"New Cancer Centre will Change Game for Young Patients"

30 Nov 1999

"New Cancer Centre will Change Game for Young Patients" is an Opinion Editorial By Giaan Rooney, Sony Foundation Australia Ambassador, published in The Courier Mail on Friday November 15, 2019. 

"When I was 19 I was staring at a black line, every day, all day, with one goal in my mind. There was pain, mental strain, self-disbelief, loneliness. I was, however, also living my dream. I was healthy, strong, supported. I’m one of the lucky ones who in my prime, was able to follow pursuits that only a young person with ambition and a fearless outlook on life can.

I often think about this when I meet teenagers and young adults that have been dealt the most terrifying of challenges in the prime of their lives, cancer. Nothing compares. For them, every day, all day, its staring at blank hospital walls, the elderly and dying, needles and pitying faces. Then there’s the loneliness and disbelief, but also the fear and the frustration. Because they aren’t living their dreams, they are living their nightmare. A body failing them when they should be taking on the world.

But it’s not their body that’s failing them. For too long, it’s also been the system. We have some of the best hospitals and free medical care in the world. But sadly, it was uncovered by a Senate Inquiry in 2005 into the state of cancer care in Australia that our teenagers and young adults, aged 15 – 25 years old, had some of the lowest cancer survival rates in the country. How did this happen, how did we fail them? Although more people are diagnosed with cancer in this age group then kids, we let them fall through a gap in care. They were being treated in children’s hospitals alongside kids or adult hospitals with the elderly, missing out on specialised care tailored to their unique set of needs. We’ve realised how vital this is when caring for children, but for teenagers it simply was not there.

I remember when I first met Rachel. Only 24 and facing her third cancer diagnosis. She had been through it all. Missing uni, work opportunities, travel, major milestones like 21st birthdays, not to mention the trauma and pain of going through countless chemo and radiation treatments and even a stem cell transplant. She came down from her hospital bed, makeup and hair done, to see for herself the announcement by Sony Foundation and the Queensland Premier that no longer were patients like her going to fall through a gap in care. Premier Palaszczuk said it was to be, “a game changer.”

That was June 2018 when $1.8 million was committed by Sony Foundation, the charity backed by the Sony companies, to build Queensland’s first You Can Centre at the Royal Brisbane & Women’s Hospital. A centre built for 15 – 25 year olds with cancer. But it’s more than four walls, it’s a space that’s theirs, where they can feel normal, meet others their own age, relax away from the clinical and cold wards. An environment for shared experience with similar people that also provides the best clinical support and care. It’s here where friendships will be made, to carry through the ups and downs, and important a network of support that provides hope and optimism to keep their eye on their dreams, their future life.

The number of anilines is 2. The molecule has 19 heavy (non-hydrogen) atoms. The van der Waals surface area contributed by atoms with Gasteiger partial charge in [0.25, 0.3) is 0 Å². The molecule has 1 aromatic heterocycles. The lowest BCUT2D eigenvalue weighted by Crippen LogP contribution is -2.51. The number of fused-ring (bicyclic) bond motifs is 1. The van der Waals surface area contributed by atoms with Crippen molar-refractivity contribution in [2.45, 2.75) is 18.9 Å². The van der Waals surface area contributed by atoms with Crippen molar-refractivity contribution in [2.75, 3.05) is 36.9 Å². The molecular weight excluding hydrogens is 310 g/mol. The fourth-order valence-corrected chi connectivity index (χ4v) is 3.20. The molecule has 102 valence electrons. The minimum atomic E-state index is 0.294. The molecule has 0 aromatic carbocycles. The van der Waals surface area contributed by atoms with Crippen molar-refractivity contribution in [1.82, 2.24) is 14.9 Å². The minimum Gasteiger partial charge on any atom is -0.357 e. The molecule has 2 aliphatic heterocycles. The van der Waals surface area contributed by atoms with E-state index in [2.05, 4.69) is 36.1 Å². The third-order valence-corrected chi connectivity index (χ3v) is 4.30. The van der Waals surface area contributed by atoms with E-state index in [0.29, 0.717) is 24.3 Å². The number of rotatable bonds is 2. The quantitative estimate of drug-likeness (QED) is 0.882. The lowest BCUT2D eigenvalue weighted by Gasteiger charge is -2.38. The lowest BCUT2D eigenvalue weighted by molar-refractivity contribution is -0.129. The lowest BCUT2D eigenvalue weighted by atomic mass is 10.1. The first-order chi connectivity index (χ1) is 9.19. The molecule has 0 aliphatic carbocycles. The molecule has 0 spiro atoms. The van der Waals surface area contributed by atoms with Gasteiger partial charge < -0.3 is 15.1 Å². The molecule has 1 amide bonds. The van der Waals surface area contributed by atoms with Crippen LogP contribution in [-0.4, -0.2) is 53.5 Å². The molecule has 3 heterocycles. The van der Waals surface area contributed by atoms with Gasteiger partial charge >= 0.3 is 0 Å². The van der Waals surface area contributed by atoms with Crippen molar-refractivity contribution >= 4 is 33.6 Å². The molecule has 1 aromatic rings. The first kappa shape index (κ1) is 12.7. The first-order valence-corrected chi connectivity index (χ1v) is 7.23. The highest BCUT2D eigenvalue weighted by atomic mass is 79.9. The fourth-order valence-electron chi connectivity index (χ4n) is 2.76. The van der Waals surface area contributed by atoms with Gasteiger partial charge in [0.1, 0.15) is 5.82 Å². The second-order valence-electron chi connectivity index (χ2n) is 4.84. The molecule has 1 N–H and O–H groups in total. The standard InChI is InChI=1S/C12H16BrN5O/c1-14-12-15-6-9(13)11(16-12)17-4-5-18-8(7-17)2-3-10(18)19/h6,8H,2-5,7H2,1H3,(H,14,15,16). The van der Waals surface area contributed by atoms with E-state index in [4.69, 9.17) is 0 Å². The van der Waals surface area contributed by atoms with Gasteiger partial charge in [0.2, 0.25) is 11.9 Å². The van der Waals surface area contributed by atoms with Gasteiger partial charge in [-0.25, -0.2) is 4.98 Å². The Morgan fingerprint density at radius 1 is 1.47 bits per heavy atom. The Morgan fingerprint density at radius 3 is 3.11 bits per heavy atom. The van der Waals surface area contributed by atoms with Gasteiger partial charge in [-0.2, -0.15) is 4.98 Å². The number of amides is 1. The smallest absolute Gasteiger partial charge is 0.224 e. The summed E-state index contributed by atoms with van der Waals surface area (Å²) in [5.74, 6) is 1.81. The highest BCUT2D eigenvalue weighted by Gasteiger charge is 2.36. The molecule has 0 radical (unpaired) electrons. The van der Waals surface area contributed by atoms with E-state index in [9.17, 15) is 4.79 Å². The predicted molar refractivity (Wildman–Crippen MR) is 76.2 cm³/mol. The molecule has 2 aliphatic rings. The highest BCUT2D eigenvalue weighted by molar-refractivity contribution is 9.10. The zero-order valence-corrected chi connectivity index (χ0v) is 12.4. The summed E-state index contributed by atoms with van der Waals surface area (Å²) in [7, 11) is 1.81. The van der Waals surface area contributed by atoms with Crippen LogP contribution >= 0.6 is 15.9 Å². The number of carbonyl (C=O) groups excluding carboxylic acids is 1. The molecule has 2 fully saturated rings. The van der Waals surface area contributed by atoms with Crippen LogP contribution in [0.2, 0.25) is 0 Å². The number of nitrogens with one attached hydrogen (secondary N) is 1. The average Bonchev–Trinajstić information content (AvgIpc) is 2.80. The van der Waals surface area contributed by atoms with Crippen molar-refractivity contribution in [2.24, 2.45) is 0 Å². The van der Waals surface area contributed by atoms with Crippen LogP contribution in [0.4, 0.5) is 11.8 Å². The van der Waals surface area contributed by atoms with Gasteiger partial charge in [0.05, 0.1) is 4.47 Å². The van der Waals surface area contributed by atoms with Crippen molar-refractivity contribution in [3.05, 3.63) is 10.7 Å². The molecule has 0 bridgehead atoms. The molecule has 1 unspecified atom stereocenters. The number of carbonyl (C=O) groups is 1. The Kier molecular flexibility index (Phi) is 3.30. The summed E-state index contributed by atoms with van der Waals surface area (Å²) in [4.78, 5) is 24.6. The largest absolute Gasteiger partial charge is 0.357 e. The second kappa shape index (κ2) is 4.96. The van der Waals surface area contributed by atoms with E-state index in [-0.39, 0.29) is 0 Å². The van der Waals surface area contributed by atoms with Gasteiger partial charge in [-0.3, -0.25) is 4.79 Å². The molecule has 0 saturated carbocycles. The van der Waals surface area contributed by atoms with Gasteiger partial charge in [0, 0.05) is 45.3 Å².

Because taking their eye off the black line at this stage in their life has unthinkable ramifications for their future. It’s estimated the lifetime financial impact of a cancer diagnosis on a young person is $1.3 million. That’s not just health expenses, but lost wages, productivity and opportunities. But Sony Foundation is changing that, one You Can Centre at a time. These Centres engage youth cancer patients and survivors in health and wellbeing workshops, support groups, music and art therapy, educational and vocational support and peer support. The aim is to also reverse the alarming statistic that a young person with cancer is six times more likely to suffer from mental health issues than their peers.

Another brave young woman I’ve met, Aliona is currently battling cancer for the second time at the age of 19. She recently met Rachel through You Can and instantly hit it off, swapping stories about treatment, remedies for ailments and experiences as inpatients. But it was when Aliona discovered Rachel had undergone a stem cell transplant, and had not only survived, but thrived that the real bond developed. Aliona was two weeks away from walking the same path, undergoing a transplant that would kill her immune system to wipe out the cancer, then rebooting it with fresh cancer-free stem cells. For the first time, Aliona had hope, not fear. She learned that Rachel had continued studying her nursing degree through the ordeal, determined not to let her life and dreams go by. Inspired by this, Aliona signed up to an art therapy course the very next day. It would be the motivation and purpose to keep her going during what was going to be a long and painful journey. Its friendships like this that make all the difference in a dark and lonely pursuit of one’s goal, knowing you are not alone.

Today, the Brisbane You Can Centre will officially open its doors and welcome each year hundreds of young patients and survivors like Rachel and Aliona. While Sony Foundation has funded centres in Perth, Melbourne and Sydney, this centre will be the largest – backed by an impressive team of experts in youth cancer services. With three young Queenslanders diagnosed with cancer each week, it’s a wonder why this hasn’t happened sooner. It’s taken years of fundraising, lobbying and system change, but we’re here and it’s world-class."

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